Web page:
New Flu Shot Designed For Needlephobes: Offering 90% Smaller Needle

New Flu Shot

For Walt Murray it's a $15 fall ritual. As soon as the flu vaccine arrives in metro Atlanta, Murray is usually first in line.

We caught up with him at MedPost Urgent Care in Alpharetta. Murray was getting the traditional flu shot. He doesn't mind the tiny pinch.

Murray says, "It's absolutely worth it. You figure 3-4 days out of work versus 15 minutes to get a shot and move on, it's a great deal. Have you ever had the flu before? I did as a kid. And what do you remember about it? It was a nightmare. I definitely don't want it again."

And Medpost's Dr. William Dixon says a little stick now can save you a world of hurt this winter.

Dixon says most of us will get through the flu fine, but it can strike fast and hit hard, with a fever that can feel like a sucker punch.  Dr. Dixon says, "With the fever response, you're going to feel really ill.  It's going to a lot of times, incapacitate you... Where you can't really carry on your work and obligations."

Flu can be especially risky if you - or someone in your family has an underlying health condition like asthma or emphysema - for very young children and seniors - and for pregnant women.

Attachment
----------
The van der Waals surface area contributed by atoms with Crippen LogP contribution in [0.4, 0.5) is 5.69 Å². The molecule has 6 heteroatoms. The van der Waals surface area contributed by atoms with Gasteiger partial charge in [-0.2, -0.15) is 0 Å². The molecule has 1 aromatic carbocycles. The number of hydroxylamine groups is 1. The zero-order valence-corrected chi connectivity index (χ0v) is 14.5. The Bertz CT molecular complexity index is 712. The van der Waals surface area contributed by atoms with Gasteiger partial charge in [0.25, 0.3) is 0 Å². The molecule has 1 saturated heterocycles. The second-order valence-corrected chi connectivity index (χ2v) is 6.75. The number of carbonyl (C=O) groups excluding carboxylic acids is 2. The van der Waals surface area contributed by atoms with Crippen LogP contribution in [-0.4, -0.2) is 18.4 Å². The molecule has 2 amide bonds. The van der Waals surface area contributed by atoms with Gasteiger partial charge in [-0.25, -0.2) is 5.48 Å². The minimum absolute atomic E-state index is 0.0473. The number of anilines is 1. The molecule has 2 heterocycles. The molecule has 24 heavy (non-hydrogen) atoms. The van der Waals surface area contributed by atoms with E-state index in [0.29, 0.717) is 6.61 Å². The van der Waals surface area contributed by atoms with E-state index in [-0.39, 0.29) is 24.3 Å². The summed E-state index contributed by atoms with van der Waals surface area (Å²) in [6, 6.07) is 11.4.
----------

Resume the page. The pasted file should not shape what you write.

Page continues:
Common symptoms include sudden fever, sore throat, cough and congestion.  Dr. Dixon says, "If you don't get into complications, it's usually going to go away within a week. But those few days you're going to be counting every minute."

So Dixon says if you can, get vaccinated. This year you've got 4 choices.

A traditional flu shot - into the muscle like Walt is getting.

The nasal spray vaccine.

A high-dose vaccine for seniors 65 and older.

And a new "intradermal" flu vaccine - with a tiny needle that is 90% smaller than the typical flu shot needle.  Instead of being injected into the muscle, it's injected into the skin.  And it uses 40% less antigen (which triggers the protective response) than the traditional vaccine.

So, what's the right vaccine for you?

Dr. Dixon says, "The most effective one for you, and it should be tailor-made - is to ask your health care provider what is the best vaccine for you."


  • Popular

  • Recent

Stories you may be interested in - includes advertiser stories